A case study reporting on the improvement of Meniere’s Disease was published in the Journal of Upper Cervical Chiropractic Research, March 29, 2012 edition. According to the U.S. National Library of Medicine website, “Meniere’s disease is an inner ear disorder that affects balance and hearing.” The study authors add that, “Meniere’s disease causes bouts of vertigo or severe imbalance; usually unilateral hearing loss, or distorted hearing; buzzing or tinnitus in the ear; sometimes an associated sensation of fullness in the ear.”
In this case, a 52-year-old man went to the chiropractor having been previously diagnosed two years earlier with Meniere’s by his otorhinolaryngologist. His symptoms included ringing in the ears, dizziness, low frequency hearing loss, tension headaches and other musculoskeletal complaints.
The patient had sought specific forms of chiropractic care in the past which helped his problems greatly. The study authors noted that his problems returned some time later after working on his car with his neck extremely turned to one side causing him to feel a strain in his neck. It was after the return of his health issues that he sought chiropractic care from the authors of this study, who documented his results.
A chiropractic examination including x-rays was performed and a vertebral subluxation in his upper neck was determined to be present. The authors describe this by saying, “A vertebral subluxation is the misalignment of a vertebra, or vertebrae, capable of causing neurological detriment sufficient to result in harmful effects, while an adjustment is the reduction of vertebral misalignment factors to remove the neurological insult.”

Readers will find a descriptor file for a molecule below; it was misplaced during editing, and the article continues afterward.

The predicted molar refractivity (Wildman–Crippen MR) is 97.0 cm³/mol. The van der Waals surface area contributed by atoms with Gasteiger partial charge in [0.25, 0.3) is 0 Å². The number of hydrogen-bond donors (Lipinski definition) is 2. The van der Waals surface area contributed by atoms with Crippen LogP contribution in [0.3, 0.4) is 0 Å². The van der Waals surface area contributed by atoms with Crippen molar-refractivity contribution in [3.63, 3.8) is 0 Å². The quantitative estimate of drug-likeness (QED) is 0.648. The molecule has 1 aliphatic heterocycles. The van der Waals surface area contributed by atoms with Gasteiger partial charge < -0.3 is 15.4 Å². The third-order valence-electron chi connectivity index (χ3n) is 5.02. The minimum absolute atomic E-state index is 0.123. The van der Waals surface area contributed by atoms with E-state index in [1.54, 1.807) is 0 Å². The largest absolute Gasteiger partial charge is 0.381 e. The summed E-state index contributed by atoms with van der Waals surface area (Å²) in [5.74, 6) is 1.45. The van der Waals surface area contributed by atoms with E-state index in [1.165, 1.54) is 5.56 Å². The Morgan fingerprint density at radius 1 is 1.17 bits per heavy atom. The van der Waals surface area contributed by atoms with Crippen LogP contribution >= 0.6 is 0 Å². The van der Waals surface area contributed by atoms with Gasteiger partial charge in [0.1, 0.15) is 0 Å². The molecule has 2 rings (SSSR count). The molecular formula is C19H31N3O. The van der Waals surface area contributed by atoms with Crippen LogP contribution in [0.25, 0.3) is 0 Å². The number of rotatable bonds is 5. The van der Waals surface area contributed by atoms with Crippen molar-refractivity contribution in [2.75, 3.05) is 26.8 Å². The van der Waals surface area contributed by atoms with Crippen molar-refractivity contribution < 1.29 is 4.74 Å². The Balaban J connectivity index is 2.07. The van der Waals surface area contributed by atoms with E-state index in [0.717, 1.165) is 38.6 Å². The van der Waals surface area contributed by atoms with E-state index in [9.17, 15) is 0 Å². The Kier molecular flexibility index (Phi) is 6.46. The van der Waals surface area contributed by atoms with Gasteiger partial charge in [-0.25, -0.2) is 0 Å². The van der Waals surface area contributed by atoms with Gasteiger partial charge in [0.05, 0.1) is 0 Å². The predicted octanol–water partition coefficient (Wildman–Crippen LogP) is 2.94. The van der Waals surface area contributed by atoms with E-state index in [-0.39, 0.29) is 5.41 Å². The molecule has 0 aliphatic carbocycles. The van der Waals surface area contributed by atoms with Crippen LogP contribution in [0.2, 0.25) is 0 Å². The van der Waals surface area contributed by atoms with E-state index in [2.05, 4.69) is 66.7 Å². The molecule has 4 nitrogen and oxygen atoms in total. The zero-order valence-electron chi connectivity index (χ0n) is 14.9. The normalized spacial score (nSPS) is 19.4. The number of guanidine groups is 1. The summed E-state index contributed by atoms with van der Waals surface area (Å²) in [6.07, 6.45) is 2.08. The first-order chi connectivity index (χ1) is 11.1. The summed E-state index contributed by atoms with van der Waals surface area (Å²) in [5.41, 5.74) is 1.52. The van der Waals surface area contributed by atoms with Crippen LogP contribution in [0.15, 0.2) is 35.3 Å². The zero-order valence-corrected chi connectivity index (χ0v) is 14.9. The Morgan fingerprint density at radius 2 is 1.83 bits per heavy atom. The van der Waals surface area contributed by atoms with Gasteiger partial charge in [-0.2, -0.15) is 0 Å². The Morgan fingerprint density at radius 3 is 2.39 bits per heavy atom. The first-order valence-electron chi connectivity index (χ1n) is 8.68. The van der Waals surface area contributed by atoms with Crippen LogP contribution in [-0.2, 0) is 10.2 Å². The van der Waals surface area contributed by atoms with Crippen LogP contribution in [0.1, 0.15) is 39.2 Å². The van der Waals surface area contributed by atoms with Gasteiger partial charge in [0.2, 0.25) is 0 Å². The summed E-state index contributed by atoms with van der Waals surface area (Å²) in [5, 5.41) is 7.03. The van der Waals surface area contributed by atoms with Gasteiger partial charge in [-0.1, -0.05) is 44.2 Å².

After the determination of a vertebral subluxation of the top bone in the neck (atlas) was made, a specific course of chiropractic corrective care was initiated to correct it. Follow-up examination procedures and x-rays were performed to document the changes to the spine and nervous system.
The patient reported that he was 60% improved after his fifth visit. After 2 months of care, the patient would only experience symptoms of his Meniere’s if he had done something such as a physical trauma, traveling long distances, or twisting his neck beyond normal limits during a specific activity. In these cases, an adjustment was needed, and the man quickly returned to normal.
The study authors wrote in their conclusion, “The positive response observed in this case suggests that tinnitus, vertigo, auricular pressure, migraine tension headaches and Meniere’s may be linked to atlas subluxation.”